We collected eDNA field samples from 14 sites within the Great Lakes region between 8 June 2015 and 22 October 2015, although a majority of samples were taken in the months of July and August (Electronic Supplementary Table S3). We collected eDNA samples from all five of the Great Lakes themselves, as well as from sites further downstream in the watershed in Lake Champlain and the St. Lawrence Seaway (Fig. 1). Specific site locations with sample dates and geographic coordinates and their abbreviations used throughout the manuscript (e.g., Fig. 1) are provided in Electronic Supplementary Table S3. These sites included a mix of shorelines of both densely populated urban centers (e.g., Chicago, Toronto) where releases of invasive crayfishes new to the Great Lakes by humans might be likely (Capinha et al., 2013), as well as more remote locations where the risk of crayfish introductions might be lower (e.g., Apostle Islands National Lakeshore of Lake Superior, Beaver Island of Lake Michigan). Further, at 9 of these 14 sites, eDNA samples were taken by citizen scientists, either lead author-supervised or unsupervised, who were participating in public zoo or aquarium summer programs, which included 24 organization staff or employees and 70 student or teacher volunteers. Participating organizations and citizen scientists are listed in Electronic Supplementary Table S3. In two cases where unsupervised citizen scientist groups took eDNA water samples, prior training on the field sampling protocol had been provided to organization staff by the authors.
Fig. 1

Location of eDNA sample sites for the rusty crayfish Orconectes rusticus and signal crayfish Pacifastacus leniusculus in both the Great Lakes and California and Nevada regions of North America, with sample site abbreviations (Electronic Supplementary Table S3), whether or not O. rusticus or P. leniusculus eDNA was detected at a site, and historic localities for O. rusticus within the Great Lakes from Peters et al. (2014)

We collected eDNA field samples from 11 lakes or reservoirs in California and Nevada between 26 and 31 August 2015 (Fig. 1). These sites included the two largest natural lakes in California (Lake Tahoe and Clear Lake), as well as a series of smaller lakes and reservoirs (Electronic Supplementary Table S3). We sampled from seven locations around the perimeter of Lake Tahoe and from both the southern and western shoreline of Clear Lake, whereas most other study sites—regardless of region—had all replicated eDNA samples (below) taken from close proximity (within ~100 m) to a single location on their shoreline. Lake Tahoe in particular was chosen because of its history as a source for invasive P. leniusculus populations shipped to Europe (Larson & Williams, 2015), capacity to serve as a western North American surrogate for the Great Lakes in a cross-continental comparison, and finally for the availability of recent monitoring of P. leniusculus relative abundance throughout this lake (and some of its neighbors) for comparison to our eDNA results. Further details on recent P. leniusculus monitoring as related to eDNA results are addressed later in the methods.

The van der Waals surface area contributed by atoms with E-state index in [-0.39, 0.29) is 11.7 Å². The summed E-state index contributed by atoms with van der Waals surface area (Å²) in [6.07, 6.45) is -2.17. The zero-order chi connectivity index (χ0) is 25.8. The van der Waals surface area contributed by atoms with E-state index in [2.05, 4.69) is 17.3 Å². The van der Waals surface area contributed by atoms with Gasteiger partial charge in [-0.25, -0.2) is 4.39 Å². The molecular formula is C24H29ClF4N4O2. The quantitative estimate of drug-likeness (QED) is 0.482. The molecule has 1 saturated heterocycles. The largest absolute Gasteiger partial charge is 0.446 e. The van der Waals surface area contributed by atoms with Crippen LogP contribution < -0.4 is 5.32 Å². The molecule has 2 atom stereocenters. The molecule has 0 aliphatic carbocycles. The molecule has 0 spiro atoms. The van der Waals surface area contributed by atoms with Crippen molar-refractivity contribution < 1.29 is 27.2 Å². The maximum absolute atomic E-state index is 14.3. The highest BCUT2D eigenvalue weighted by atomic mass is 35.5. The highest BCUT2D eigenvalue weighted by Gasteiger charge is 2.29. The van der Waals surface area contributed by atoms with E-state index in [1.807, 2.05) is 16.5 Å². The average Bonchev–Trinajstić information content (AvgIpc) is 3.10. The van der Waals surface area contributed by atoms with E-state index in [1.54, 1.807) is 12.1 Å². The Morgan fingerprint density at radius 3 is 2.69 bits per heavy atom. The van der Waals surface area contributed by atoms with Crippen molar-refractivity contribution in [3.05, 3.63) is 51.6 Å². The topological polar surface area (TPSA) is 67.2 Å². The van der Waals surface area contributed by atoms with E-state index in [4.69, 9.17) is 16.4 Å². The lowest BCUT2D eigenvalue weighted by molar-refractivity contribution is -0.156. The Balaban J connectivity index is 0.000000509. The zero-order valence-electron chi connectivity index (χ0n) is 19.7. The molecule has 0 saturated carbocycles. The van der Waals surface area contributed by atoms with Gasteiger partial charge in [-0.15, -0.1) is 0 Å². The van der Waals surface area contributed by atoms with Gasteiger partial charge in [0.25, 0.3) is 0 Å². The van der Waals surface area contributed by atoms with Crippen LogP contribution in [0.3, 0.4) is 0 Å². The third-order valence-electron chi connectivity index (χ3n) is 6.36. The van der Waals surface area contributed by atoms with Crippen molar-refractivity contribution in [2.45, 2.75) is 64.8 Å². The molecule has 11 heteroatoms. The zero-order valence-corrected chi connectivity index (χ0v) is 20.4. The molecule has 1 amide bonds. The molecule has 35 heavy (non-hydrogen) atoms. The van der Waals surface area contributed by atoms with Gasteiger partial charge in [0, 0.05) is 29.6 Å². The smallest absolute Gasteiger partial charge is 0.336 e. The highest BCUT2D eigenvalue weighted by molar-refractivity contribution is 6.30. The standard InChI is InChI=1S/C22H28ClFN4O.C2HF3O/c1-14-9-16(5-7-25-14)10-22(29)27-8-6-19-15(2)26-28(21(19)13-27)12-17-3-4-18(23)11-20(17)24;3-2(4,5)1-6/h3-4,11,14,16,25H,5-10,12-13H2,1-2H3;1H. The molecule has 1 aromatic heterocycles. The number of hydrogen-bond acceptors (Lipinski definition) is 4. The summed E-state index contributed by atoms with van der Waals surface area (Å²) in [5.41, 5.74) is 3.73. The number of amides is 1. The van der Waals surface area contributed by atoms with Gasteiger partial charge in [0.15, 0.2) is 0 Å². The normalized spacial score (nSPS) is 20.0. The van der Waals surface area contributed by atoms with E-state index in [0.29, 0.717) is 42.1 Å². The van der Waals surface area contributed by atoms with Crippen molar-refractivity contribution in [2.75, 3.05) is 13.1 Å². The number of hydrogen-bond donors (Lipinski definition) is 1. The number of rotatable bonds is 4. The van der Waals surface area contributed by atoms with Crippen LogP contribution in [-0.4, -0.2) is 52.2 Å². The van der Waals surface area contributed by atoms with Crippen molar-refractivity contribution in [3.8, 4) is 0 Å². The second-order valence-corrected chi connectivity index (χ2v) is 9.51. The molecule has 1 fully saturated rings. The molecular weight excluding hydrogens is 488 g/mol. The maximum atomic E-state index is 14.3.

In both the Great Lakes and California and Nevada sampling regions, we took 10 replicated eDNA water samples at each sample site, with the exception of instead taking 5 replicated eDNA water samples at the spatially dispersed sites in Lake Tahoe (Electronic Supplementary Table S3). Surface water samples of 250 ml volume were taken in bottles that had previously been decontaminated by minimum 10-min soaks in 10% bleach solution prior to a rinse in deionized water (Goldberg et al., 2016). These water samples were then immediately filtered through funnels containing 1.2 μm cellulose nitrate filters using a hand vacuum pump (Actron CP7830; Bosch Automotive Service Solutions, Warren, Michigan, US) connected to a side-arm flask. Filters were then promptly placed in 2-ml microcentrifuge tubes (USA Scientific, Ocala, Florida, US) and completely submerged in 700 μl of Longmire’s buffer (Longmire et al., 1997). To test for contamination of our field eDNA filtering approach, we processed as above controls or blanks of 250 ml sample volumes of store-bought, bottled water for every five field samples (two controls per sites with 10 eDNA water samples). Nitrile gloves were worn and changed between individual samples for both water collection and filtering steps. Filtered field samples and controls were shipped to the University of Notre Dame, South Bend, Indiana, US where they were stored in a refrigerator prior to eDNA extraction from filters and buffer in autumn of 2015 and winter of 2016. Storage in Longmire’s buffer has been found to reliably preserve eDNA concentrations from filtered field samples at room temperature or cooler for at least 150 days (Renshaw et al., 2015; Wegleitner et al., 2015).

Laboratory eDNA sample processing

All eDNA extractions followed a modified chloroform–isoamyl alcohol (hereafter “CI”) DNA extraction and isopropanol precipitation protocol outlined in Renshaw et al. (2015): (1) 2-ml microcentrifuge tubes were incubated in a 65°C water bath for a minimum of 10 min, (2) 700 µl of CI (24:1, Amresco) was added to each tube and samples were vortexed for 5 s, (3) tubes were centrifuged at 15,000×g for 5 min and 500 µl of the aqueous layer was transferred to a fresh set of 1.5 ml microcentrifuge tubes, (4) 500 µl of ice cold isopropyl alcohol and 250 µl of 5 M NaCl were added to the 500 µl removed from the aqueous layer and tubes were precipitated at −20°C overnight, (5) the precipitate was pelleted by centrifugation at 15,000×g at room temperature for 10 min and the liquid was decanted, (6) 150 µl of room temperature 70% ethanol was added to each tube to wash pellets, (7) tubes were centrifuged at 15,000×g at room temperature for 5 min and the liquid was decanted, (8) 150 µl of room temperature 70% ethanol was added to each tube to wash pellets a second time, (9) tubes were centrifuged at 15,000×g at room temperature for 5 min and the liquid was decanted, (10) pellets were dried in a vacufuge at 45°C for 15 min, followed by air drying until no visible liquid remained, and finally, (11) pellets were rehydrated with 100 µl of 1× TE buffer, low EDTA (USB).